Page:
Potd12 Color
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Potd12 Color

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Get your color on.

Get your color on.

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Potd12 Color Potd12 Color Presentation Transcript

  • Painting of the Day #12
    • Looking at Paintings #2- Color
    • Aka: The most annoying Power Point presentation ever!
  • Color Theory
    • When Isaac Newton was only 22, he began a study of color that resulted in the first color wheel. The first color wheel was one of additive color. There are 2 kinds of color wheels—additive and subtractive.
    Subtractive Color mixing is the mixture of pigments – like mixing paints. The primary colors in the subtractive color wheel are red, blue and yellow. The theory states that you can mix any color with these three colors (the theory is wrong-try mixing flourescent yellow!). Additive color mixing is the mixing of light. Primary colors are Red, Green and Blue. When you mix these together- you’re supposed to get white. In additive color, the mixture of all light waves=white. That’s why it’s called additive, the more colors that are added the lighter the mixture becomes. In the subtractive color wheel, the mixture of all the colors will give you a neutral grey.
    • This is the best color wheel ever. WTG Ali!!
    • Complementary colors can be found on opposite sides of the color wheel. Red’s complement is green, oranges compliment is blue and yellows is violet.
    • The name is a bit misleading. When you mix two complimentary colors, they hardly compliment each other, they make a neutral brown color. When you put them next to each other though, they emphasize each others properties. Look at Monet’s Impression Sunrise...He puts a sun with about the same value (value is dark vs light...think of a progressive white to black scale and that is usually how you can measure how dark or light a color is) as the sky. The blue in the sky emphasizes the illumination of the orange and makes it look much more intense and sun-like.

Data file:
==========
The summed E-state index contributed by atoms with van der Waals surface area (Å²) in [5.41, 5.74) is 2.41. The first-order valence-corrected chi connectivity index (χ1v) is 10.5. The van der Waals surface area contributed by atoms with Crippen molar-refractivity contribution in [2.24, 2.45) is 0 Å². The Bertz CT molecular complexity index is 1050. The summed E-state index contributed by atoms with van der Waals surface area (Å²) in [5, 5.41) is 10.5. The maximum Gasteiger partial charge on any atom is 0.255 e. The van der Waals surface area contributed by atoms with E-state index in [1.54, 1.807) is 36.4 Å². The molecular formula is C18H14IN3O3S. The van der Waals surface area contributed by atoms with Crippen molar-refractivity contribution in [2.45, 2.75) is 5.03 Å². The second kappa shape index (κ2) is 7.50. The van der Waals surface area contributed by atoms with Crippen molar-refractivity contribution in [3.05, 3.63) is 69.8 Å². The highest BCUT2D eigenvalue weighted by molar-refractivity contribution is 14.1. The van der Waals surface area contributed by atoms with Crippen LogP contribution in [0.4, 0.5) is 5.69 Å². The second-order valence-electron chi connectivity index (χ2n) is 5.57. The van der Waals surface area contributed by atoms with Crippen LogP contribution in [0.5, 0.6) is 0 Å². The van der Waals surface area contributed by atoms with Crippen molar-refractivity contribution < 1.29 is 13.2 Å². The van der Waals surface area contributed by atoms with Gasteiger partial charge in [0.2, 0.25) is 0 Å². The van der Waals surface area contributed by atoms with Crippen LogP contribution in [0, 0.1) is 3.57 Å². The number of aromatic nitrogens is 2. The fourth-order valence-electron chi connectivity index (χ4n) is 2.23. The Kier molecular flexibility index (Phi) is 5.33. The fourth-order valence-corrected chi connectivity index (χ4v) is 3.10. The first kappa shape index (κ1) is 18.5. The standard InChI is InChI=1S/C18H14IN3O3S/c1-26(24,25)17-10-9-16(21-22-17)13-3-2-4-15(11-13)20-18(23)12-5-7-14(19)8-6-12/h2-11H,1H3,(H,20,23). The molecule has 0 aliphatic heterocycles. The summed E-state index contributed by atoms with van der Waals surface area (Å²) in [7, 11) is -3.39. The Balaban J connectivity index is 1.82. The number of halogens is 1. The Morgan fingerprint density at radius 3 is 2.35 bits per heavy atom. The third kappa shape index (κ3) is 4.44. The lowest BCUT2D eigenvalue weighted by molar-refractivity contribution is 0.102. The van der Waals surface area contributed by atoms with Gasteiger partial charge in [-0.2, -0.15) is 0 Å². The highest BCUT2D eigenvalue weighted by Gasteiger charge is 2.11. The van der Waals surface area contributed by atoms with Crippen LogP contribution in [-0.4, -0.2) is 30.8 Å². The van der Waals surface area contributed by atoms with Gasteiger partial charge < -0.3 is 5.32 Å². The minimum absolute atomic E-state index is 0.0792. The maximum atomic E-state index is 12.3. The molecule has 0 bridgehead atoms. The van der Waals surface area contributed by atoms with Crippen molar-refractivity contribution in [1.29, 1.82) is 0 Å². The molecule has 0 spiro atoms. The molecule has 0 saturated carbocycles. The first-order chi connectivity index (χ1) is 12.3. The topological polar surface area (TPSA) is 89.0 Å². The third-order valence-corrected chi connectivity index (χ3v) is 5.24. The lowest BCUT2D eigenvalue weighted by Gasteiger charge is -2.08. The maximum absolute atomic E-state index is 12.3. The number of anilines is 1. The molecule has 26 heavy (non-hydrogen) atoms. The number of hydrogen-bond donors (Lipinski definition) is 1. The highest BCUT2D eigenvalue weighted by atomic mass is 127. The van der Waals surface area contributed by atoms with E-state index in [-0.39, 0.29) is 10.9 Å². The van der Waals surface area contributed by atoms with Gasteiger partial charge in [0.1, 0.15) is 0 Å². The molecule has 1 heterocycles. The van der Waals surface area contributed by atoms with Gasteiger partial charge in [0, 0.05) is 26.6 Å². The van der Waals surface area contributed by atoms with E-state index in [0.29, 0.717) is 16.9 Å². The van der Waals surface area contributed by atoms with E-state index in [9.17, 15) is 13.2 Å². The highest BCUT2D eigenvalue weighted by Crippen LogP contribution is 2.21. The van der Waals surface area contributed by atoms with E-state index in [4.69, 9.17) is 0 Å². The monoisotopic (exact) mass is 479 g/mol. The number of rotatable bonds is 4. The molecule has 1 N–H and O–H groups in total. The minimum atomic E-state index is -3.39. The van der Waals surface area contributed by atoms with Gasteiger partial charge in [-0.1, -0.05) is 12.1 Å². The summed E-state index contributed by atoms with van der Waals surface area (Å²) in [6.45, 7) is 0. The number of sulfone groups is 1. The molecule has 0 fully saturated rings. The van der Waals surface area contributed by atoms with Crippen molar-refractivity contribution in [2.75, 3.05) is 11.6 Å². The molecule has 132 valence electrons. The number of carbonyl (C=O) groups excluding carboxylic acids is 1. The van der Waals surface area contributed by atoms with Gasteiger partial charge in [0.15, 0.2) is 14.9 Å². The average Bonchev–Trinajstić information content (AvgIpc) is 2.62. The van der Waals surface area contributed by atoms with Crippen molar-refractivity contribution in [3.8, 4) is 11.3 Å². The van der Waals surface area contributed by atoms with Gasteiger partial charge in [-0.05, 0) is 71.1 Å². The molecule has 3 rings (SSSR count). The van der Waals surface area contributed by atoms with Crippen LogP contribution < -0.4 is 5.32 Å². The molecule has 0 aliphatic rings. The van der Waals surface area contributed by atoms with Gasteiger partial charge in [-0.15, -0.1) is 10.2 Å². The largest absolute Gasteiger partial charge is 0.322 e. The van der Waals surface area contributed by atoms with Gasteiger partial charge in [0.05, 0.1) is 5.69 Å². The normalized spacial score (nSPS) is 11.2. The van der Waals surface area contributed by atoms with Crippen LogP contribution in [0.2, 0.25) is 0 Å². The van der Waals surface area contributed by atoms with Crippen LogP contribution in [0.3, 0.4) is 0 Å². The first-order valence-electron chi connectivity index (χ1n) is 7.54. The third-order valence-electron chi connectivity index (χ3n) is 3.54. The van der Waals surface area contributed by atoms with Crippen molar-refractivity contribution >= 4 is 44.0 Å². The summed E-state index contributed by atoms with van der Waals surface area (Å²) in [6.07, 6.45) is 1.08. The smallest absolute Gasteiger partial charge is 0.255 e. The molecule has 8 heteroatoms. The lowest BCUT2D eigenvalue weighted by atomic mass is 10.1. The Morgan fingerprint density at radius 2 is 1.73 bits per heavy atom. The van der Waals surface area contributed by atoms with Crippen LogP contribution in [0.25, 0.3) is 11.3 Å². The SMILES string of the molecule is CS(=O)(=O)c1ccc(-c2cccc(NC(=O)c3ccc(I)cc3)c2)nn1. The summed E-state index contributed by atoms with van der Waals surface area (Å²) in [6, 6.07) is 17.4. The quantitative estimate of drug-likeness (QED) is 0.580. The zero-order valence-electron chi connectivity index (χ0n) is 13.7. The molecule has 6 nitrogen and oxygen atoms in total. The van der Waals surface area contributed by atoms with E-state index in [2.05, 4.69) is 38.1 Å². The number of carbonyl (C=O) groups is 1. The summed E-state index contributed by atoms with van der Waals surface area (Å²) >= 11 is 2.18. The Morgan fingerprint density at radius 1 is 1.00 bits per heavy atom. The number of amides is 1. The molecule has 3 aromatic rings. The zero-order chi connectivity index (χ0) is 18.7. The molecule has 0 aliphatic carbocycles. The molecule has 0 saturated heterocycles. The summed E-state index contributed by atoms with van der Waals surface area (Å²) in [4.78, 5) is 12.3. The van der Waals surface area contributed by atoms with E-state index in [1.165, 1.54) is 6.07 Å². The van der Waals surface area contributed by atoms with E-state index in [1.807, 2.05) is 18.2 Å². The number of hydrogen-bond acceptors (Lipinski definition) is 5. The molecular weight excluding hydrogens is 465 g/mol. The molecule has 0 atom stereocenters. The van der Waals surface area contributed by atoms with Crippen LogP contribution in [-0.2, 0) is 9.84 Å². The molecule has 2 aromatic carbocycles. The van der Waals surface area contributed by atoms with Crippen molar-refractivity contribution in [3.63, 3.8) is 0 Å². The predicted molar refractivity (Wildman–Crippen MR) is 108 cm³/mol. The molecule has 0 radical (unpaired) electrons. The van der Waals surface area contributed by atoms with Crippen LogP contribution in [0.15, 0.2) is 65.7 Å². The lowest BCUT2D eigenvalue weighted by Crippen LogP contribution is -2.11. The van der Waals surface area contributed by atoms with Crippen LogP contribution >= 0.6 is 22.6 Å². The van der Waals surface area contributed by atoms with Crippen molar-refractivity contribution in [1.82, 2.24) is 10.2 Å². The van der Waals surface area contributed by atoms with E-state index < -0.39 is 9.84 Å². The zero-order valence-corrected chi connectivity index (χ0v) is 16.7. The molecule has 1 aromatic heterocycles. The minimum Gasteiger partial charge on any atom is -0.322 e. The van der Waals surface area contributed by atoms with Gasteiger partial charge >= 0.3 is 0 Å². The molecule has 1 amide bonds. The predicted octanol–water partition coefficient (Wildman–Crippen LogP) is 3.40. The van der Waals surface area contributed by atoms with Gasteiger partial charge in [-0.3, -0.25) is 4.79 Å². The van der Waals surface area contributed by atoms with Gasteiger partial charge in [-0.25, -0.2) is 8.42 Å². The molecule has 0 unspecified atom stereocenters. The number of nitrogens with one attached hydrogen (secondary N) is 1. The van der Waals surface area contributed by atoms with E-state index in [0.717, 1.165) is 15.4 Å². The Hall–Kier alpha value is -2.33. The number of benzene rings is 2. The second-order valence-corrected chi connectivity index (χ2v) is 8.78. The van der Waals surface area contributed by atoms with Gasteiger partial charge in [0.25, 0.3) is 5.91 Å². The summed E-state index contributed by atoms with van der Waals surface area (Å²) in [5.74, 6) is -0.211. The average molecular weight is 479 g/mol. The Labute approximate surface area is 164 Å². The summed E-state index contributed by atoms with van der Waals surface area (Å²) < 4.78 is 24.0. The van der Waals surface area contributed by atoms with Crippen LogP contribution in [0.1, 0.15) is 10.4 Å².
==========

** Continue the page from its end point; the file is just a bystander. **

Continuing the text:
• Primary and Secondary The primary colors are red, blue and yellow. Secondary colors are violet, orange and green. The old theory states that you can mix any colors with the 3 primary colors. Unfortunately, once you mix two colors together, the resulting color has less intensity as either of the initial colors. So the more you mix, the muddier and more neutral things get. The secondary colors make nice harmonies, they’re less intense than the primaries.
  • Why you see color Let’s say you’re looking at something…let’s make it a dead alien. Being that it has recently passed on, it still has it’s lovely green hue (hue=the true color, unaffected by shadows or intense light). Note how the red (green’s complementary color) frequency is the only color that gets absorbed into the alien. All the other colors reflect off the skin, thus giving the alien his creepy green hue. That’s how it works, kids. If all light waves bounce off an object, then your object is white. The additive color wheel illustrates this. The addition of every light wave substantially lightens the mix. If all of the light waves are absorbed, then the object is black. Think about it, if no light is reflected at the viewer you wont see anything but an absence of light.
  • Red
    • I love red! It’s really an interesting color. The rods in our eyes don’t perceive red very well, so once darkness rolls around, red is the first color that you have trouble seeing.
    • Personally, i believe that this stems way back from when we were fish people. Ya see...when light penetrates water, the red light waves can only penetrate up to about 12 feet. After that...no red at all (so don’t fish with red fishing lures if you’re going deep). Ever see the military flashlights with red lenses? They use the red lenses b/c the red doesn’t effect your rods very much and therefore doesn’t kill your magenta (night) vision. Using white light destroys your magenta vision and takes about 30 minutes to get back to full. Also, when deep sea submarines want to see what they’re looking at without freaking out the fish, they use an intense red light. The fishes eyes don’t pick up red light at all. Connection? Hmmmmmmmm.